Valkyria Chronicles is a good game, as has already been mentioned a few times ’round these parts. Yet, one aspect of the doesn’t seem to be netting much attention around the Internet: its difficulty. Or rather, it’s lack of difficulty.
To put it bluntly, Valkyria may be good, but it isn’t very difficult. Sure, some strategy is involved, and you need to know when and how to use your soldiers or they’ll be killed off, but otherwise a Game Over is a rare occurrence. Considering that so many strategy RPGs — I’m looking at you, Tactics Ogre — have a reputation for being horribly difficult, this is not a bad thing at all! The impressive thing about it, though, is that while Valkyria mirrors the recent development trend of making a game accessible so that more players can see all the content, it does so in a way that doesn’t rob the player of all challenge (and thus, the feeling of accomplishment videogames do so well when that challenge is overcome).
[[image: ar_052209_valkyria_01.jpg:Crackdown:Insert sappy message about the real difficulty being understanding your fellow human being here.:0]]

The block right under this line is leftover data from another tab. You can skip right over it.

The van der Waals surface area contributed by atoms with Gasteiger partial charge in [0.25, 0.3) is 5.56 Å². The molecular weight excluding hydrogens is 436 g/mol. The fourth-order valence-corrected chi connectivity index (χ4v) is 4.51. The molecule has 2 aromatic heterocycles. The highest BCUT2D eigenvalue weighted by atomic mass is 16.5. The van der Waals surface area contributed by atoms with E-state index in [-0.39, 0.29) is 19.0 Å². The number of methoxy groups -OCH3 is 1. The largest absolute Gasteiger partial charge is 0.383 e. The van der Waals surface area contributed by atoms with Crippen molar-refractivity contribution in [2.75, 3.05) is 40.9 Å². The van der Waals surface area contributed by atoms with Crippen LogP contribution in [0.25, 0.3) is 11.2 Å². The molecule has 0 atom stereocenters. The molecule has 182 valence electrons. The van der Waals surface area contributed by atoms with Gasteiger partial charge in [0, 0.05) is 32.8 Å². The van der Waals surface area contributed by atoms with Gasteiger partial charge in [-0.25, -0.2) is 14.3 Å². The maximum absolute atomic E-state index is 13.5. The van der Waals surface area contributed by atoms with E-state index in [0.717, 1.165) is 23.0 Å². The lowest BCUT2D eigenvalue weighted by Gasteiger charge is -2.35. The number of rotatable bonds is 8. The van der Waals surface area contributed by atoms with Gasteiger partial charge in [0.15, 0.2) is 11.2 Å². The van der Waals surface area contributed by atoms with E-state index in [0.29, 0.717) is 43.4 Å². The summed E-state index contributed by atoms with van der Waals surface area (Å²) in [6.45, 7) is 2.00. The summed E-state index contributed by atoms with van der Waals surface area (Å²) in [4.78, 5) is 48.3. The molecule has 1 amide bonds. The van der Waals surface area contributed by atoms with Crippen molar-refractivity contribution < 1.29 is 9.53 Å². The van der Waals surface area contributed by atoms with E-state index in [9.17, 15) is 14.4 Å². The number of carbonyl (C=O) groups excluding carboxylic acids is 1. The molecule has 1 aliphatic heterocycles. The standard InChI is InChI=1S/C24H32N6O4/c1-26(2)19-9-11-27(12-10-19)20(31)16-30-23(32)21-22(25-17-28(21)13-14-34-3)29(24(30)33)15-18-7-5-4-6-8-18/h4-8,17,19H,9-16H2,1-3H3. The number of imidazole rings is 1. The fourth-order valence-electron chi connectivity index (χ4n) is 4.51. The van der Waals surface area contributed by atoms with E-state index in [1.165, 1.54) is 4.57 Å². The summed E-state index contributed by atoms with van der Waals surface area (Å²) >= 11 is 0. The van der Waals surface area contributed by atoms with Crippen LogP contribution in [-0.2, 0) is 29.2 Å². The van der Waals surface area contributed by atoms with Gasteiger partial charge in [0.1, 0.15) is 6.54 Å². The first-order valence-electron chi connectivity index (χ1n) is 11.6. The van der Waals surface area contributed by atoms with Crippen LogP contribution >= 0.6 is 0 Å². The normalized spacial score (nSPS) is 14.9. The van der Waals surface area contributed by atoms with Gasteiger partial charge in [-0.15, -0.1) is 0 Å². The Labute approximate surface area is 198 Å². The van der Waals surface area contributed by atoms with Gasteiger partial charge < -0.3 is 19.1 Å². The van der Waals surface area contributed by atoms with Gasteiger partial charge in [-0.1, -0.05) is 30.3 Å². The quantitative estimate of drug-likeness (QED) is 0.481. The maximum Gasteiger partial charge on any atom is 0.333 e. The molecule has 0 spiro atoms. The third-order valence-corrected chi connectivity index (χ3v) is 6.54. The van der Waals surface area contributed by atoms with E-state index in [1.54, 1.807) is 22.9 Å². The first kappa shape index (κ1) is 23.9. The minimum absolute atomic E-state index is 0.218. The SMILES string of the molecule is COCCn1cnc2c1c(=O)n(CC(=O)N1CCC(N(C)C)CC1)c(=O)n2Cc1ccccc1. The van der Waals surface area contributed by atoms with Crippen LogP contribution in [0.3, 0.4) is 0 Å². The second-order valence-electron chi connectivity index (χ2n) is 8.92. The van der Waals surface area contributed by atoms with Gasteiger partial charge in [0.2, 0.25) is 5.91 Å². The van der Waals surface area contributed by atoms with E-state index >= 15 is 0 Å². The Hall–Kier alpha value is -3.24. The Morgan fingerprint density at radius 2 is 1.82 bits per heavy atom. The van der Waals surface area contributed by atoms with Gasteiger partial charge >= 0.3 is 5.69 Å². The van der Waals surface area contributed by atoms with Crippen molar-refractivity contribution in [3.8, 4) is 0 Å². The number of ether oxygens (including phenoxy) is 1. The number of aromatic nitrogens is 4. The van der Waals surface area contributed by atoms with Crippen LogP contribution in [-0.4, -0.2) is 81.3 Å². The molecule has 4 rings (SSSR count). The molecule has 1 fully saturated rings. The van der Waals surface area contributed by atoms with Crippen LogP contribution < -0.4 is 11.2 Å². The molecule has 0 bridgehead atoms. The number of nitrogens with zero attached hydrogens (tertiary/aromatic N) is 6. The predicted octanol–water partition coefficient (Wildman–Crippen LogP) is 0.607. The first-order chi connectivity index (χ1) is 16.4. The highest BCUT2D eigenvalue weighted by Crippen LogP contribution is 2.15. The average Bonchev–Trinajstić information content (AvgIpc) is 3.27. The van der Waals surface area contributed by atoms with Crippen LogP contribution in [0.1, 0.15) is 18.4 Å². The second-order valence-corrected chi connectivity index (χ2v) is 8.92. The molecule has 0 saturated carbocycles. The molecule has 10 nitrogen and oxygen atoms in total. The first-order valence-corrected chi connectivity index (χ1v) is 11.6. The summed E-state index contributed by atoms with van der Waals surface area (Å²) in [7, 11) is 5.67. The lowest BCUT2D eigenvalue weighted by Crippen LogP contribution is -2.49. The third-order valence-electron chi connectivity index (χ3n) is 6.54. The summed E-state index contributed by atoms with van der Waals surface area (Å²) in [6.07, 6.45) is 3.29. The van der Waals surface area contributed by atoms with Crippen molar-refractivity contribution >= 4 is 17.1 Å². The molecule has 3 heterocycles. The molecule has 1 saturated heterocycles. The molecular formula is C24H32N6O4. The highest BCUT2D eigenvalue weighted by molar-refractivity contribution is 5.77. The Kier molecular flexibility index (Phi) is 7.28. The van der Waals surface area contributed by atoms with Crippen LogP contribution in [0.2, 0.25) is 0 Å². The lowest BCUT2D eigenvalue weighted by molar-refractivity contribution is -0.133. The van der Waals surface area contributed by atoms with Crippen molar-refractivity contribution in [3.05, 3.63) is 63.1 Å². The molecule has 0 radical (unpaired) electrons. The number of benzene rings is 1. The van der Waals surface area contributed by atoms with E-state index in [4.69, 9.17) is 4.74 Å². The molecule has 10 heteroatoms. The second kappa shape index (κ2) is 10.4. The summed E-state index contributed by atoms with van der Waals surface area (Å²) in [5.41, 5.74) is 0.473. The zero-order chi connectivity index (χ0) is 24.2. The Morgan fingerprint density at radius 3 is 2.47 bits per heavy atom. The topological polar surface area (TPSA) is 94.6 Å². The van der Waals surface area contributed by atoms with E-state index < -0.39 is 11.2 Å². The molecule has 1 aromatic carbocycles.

Valkyria largely sidesteps the lack-of-accomplishment issue through its rankings. At first I wasn’t a fan of this system, being a gamer who tends to play defensively and set elaborate traps for my opponents; Valkyria rewards taking huge risks to win in a short number of rounds. I suppose that’s less of a ranking system than it is a strange, formless difficulty option, though. If you want a challenge, try to finish a map quickly; the risks are higher, but you’re rewarded with more experience (which better suits you for taking more risks in the future). Not very good at SRPGs, or want to play defensively? You can take the conservative tact, as long as you can live with seeing something other below an A ranking at the end of each chapter.
Furthermore, the skirmishes — non plot-related battles that can be played over and over for additional experience — can help bridge the gap between D and A rankings, and since they take place on maps you’ve already beaten, it’s essentially the game’s way of nudging the player to try replaying battles more efficiently. So, while some of the moves the bone-headed AI makes (like letting a tank roll right by a scout about to capture a base) occasionally leave me feeling like I cheesed a victory I shouldn’t have been able to claim, overall the rankings are a thoughtful method of letting the player choose his own difficulty without ruining the fun for anyone. If the “the game watches you constantly and adjusts your experience” thing in Silent Hill: Shattered Memories sounds like a pie-in-the-sky dream, well, maybe not. Thanks to Valkyria, we know that it really can be done. (A lesser man would say “even Sega can do it,” but I’m better than that.)